Barnsley Biodiversity Action Plan. DRAFT Last Updated October 2021

 Biodiversity

 Action

 Plan

Birds of Prey hunt for and feed on small mammals, birds and carrion, and also larger insects and earthworms when prey is in short supply. Birds of prey can be found in Barnsley in a range of habitats.


Barn Owl (green listed) and Kestrel (amber) are farmland bird indicator species, and Local Priority Species because of their local interest and significance.


Two other birds of prey that breed on moorlands are identified as Local Priority Species below.

Barn Owl can be seen hunting rough grassland and field edges for voles and other small mammals, at dusk or dawn.


Heart-shaped face, buff back and wings and white underparts are distinguishing features - plus its shrieking call and large dark pellets left at its roosts.


Barn Owl is a scarce, resident breeding bird in Barnsley with up to 35 breeding pairs, almost all in lowland areas east of the M1.

Conservation measures

RSPB advice


Local Priority Habitats

Barn Owls nest and roost in tree cavities, farm buildings, and nest boxes in buildings and outside.


They pair in February with 4-6 eggs laid in April / May. The young usually hatch in early June and fledge in August.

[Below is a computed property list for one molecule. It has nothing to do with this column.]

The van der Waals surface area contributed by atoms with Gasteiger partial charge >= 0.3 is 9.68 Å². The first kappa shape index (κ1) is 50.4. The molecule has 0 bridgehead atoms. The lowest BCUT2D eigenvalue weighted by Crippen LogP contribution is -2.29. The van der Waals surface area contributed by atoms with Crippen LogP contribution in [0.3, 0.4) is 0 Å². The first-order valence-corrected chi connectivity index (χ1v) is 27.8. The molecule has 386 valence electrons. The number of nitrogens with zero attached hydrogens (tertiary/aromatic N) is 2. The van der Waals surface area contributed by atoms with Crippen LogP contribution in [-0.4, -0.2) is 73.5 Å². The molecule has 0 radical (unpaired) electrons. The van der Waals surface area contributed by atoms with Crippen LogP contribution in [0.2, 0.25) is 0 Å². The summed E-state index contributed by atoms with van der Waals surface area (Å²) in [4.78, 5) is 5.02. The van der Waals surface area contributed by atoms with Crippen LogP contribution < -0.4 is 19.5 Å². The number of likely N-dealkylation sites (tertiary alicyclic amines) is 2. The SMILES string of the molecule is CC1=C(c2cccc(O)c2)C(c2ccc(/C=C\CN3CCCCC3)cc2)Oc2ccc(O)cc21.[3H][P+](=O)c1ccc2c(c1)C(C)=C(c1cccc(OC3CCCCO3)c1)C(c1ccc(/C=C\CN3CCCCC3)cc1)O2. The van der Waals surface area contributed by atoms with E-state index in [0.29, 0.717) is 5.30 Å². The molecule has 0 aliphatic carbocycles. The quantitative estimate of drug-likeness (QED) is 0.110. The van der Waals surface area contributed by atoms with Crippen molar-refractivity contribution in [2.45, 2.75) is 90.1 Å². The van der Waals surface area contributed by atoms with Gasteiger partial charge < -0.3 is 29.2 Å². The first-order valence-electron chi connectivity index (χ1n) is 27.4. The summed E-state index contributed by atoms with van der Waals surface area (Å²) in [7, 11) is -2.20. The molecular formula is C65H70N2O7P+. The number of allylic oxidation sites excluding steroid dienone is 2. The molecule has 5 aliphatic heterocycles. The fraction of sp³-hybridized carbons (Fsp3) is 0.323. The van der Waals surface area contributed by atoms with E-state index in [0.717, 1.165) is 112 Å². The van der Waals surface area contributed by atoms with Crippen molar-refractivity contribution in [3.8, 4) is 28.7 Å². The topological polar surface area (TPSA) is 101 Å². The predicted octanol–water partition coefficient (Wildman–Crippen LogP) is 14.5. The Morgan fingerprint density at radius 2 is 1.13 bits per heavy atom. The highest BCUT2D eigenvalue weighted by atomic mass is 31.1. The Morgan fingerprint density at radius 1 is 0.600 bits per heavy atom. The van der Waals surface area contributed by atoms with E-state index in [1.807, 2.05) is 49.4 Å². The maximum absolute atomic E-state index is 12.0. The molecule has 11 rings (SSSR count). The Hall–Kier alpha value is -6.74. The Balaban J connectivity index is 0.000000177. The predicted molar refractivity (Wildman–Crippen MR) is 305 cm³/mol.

Declines result from reduced small mammal numbers with fewer areas of rough grassland, together with loss of nest sites, road deaths  severe winters and the impact of pesticides.

Barn Owl

Green List

Schedule 1 protection W&C Act


Kestrel, reddish-brown, with long wings and tail, is often seen hovering, over roadside verges hunting for prey.


Kestrel is most numerous in areas of rough grassland where small mammals can be found. In Barnsley up to 200 breeding pairs, are found in all areas.


Kestrels feed mainly on voles as well as other small mammals such as mice and shrews, small birds, insects and earthworms.

Conservation measures


Local Priority Habitats

Kestrels do not build a nest but use holes in trees, buildings, old crow nests and nest boxes.


4 – 6 eggs, laid in a shallow scrape, take about 30 days to hatch, with the young flying some 30 days later.


Declines result from reduced small mammal numbers with fewer areas of rough grassland as well as loss of nest sites and the impact of pesticides.

Kestrel

Amber List

General protection W&C Act


Breeding birds of prey

Sched. 1 Red list: Merlin

Sched. 1, Green list: Barn Owl, Goshawk, Hobby, Peregrine

Sched. 1 Amber list: Marsh Harrier, Short-eared Owl

Amber list: Kestrel, Tawny Owl

Green List: Buzzard, Goshawk, Long-eared Owl, Sparrowhawk, [Little Owl introduced]

Two other birds of prey breeding on upland moors are Local Priority Species. These are Merlin (red listed) and Short-eared Owl (amber). These two birds of prey are species for which the South Pennine Moors Phase 1) has been  classified as a Special Protection Area (SPA) (see Upland birds for details)



It should be noted that Barnsley Owls, Merlins and Peregrine Falcons are protected under Schedule 1 of the Wildlife and Countryside Act.